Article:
Termite Digestibility and Water and Energy Contents Determine the Water Economy Index of Numbats (Myrmecobius fasciatus) and Other Myrmecophages

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Abstract

Digestibility by captive numbats for termites was determined by feeding trials to be 81%+/-1.2% for Coptotermes sp. and 64%+/-3.3% for Nasutitermes sp. Water, ash, and energy content of both the Coptotermes(0.96+/-0.099 mg(dry mass) individual(-1), 78.0%+/-0.36% water, 5.8%+/-0.31% ash, 23.1+/-0.19 kJ g(dry)(-1) total energy) and Nasutitermes(0.91+/-0.046 mg(dry mass) individual(-1), 76.7%+/-3.09% water, 7.5%+/-1.10% ash, 22.7+/-0.36 kJ g(dry)(-1) total energy) were similar to values measured previously for other termites and for ants and insects in general. Numbats have a slow passage time for termites (20-30 h), presumably to enhance the digestion of termites. The water economy index (WEI) was 0.2 for captive numbats feeding on Coptotermes and 0.25 for Nasutitermes, whereas the WEI measured for wild, free-living numbats was 0.29, which corresponds to a digestibility of 58%. The WEI of a myrmecophage diet is determined by the energy and water contents and digestibilities of termites and ants, in the absence of drinking. The WEI for numbats, and other termitivorous mammals as well as reptiles, is higher than would be expected for an animal-based diet because of their relatively low digestibility (58%-81%) for termites. A high WEI preadapts myrmecophages to survival in arid environments without having to drink.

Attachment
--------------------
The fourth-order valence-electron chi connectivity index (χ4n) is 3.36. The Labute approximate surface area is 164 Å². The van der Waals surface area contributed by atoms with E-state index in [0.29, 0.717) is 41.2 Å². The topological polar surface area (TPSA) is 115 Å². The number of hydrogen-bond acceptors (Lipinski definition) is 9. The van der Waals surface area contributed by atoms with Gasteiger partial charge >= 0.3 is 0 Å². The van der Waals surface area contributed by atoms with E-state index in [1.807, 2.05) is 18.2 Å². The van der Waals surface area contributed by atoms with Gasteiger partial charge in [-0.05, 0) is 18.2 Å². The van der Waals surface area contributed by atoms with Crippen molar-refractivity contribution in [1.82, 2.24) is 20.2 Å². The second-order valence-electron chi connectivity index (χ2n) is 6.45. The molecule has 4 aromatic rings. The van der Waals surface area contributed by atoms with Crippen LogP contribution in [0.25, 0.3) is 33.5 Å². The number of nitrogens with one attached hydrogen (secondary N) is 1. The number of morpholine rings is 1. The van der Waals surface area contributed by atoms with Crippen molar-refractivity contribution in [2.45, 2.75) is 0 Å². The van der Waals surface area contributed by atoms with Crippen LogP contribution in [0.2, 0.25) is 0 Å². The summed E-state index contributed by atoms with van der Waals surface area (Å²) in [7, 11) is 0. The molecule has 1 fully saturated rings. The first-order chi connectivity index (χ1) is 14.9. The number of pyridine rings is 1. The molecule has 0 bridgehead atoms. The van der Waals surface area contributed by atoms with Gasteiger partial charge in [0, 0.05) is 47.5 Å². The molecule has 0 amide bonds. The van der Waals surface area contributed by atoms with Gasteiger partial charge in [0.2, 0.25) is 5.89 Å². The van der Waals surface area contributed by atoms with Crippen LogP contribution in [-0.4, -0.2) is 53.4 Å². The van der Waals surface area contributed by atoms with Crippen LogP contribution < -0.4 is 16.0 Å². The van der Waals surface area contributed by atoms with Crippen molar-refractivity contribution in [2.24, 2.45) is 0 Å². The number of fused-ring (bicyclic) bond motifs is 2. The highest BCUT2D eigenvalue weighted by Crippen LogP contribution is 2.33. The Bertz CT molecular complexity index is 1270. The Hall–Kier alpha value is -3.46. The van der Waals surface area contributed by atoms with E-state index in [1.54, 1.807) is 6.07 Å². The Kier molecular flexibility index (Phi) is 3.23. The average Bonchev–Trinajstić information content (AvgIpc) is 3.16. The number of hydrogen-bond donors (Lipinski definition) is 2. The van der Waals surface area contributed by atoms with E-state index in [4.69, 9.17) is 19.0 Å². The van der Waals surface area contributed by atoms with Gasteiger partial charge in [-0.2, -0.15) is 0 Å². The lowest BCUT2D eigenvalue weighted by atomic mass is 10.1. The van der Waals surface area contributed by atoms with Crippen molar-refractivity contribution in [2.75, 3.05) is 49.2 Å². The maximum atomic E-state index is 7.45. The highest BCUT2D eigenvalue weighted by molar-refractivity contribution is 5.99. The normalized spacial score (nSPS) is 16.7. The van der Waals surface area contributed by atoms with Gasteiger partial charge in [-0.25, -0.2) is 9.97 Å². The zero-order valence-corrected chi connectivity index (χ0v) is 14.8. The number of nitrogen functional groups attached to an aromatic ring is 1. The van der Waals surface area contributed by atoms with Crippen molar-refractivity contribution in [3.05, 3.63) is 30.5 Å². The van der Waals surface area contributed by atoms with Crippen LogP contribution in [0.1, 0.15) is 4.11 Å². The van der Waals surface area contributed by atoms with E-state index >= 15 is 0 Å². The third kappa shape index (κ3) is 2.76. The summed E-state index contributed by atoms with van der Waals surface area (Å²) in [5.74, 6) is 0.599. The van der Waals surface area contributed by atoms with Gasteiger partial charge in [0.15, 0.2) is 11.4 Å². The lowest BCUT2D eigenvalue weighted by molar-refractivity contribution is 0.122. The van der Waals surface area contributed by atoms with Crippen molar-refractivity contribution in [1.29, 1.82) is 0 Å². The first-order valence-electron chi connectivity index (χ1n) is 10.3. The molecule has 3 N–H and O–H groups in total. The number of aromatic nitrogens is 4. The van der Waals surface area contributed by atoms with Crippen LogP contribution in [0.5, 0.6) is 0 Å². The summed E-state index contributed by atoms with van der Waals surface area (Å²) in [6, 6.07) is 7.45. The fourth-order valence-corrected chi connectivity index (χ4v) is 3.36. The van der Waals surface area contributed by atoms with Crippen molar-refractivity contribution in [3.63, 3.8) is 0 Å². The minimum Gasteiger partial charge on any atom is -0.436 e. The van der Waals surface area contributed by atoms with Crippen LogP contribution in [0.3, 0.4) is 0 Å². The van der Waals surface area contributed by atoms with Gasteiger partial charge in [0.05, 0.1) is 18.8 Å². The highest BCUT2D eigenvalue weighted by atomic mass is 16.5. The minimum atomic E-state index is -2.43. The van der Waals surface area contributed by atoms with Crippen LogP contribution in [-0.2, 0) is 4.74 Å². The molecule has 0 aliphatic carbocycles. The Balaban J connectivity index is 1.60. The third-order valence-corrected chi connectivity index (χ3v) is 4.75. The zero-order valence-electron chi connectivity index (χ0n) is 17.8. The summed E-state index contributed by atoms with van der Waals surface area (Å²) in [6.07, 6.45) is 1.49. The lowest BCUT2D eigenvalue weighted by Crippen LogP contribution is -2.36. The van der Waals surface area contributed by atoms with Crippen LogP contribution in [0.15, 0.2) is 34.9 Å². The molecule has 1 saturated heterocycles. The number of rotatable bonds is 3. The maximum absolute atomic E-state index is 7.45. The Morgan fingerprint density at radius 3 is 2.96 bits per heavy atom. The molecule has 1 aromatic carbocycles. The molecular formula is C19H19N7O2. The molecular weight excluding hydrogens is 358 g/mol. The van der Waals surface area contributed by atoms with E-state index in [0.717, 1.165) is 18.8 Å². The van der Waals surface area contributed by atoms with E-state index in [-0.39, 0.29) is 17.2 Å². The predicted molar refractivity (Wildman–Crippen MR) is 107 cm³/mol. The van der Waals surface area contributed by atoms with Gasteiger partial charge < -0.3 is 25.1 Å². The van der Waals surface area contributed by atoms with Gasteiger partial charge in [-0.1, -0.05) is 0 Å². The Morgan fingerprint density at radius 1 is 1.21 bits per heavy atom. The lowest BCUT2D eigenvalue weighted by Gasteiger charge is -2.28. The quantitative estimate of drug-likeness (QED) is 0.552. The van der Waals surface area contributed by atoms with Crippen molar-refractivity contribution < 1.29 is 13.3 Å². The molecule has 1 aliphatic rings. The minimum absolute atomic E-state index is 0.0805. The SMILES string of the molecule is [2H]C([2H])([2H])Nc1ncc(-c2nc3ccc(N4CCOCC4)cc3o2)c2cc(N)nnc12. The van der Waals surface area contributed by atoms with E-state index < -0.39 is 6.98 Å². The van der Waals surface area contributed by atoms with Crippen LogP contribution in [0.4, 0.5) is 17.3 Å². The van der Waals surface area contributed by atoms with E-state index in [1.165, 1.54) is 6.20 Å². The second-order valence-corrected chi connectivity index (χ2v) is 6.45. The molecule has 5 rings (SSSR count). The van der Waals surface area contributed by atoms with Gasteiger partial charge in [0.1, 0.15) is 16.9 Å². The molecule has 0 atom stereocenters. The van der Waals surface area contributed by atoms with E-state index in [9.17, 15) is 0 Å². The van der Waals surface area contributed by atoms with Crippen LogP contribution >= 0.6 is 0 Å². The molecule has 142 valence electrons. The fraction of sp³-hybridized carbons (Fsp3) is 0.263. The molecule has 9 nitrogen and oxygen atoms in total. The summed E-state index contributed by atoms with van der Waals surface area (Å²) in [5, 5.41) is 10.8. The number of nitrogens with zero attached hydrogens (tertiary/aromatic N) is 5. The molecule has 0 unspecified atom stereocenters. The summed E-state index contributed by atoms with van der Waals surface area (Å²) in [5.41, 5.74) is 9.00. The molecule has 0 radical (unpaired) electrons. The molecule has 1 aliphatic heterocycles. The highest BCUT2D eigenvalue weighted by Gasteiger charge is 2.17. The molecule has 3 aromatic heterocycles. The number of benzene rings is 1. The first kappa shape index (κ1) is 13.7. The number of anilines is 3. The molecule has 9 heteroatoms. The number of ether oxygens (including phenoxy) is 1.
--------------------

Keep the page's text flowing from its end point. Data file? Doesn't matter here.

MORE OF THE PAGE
Original languageEnglish
Pages (from-to)641-650
JournalPhysiological and Biochemical Zoology
Volume77
Issue number4
DOIs
Publication statusPublished - 2004

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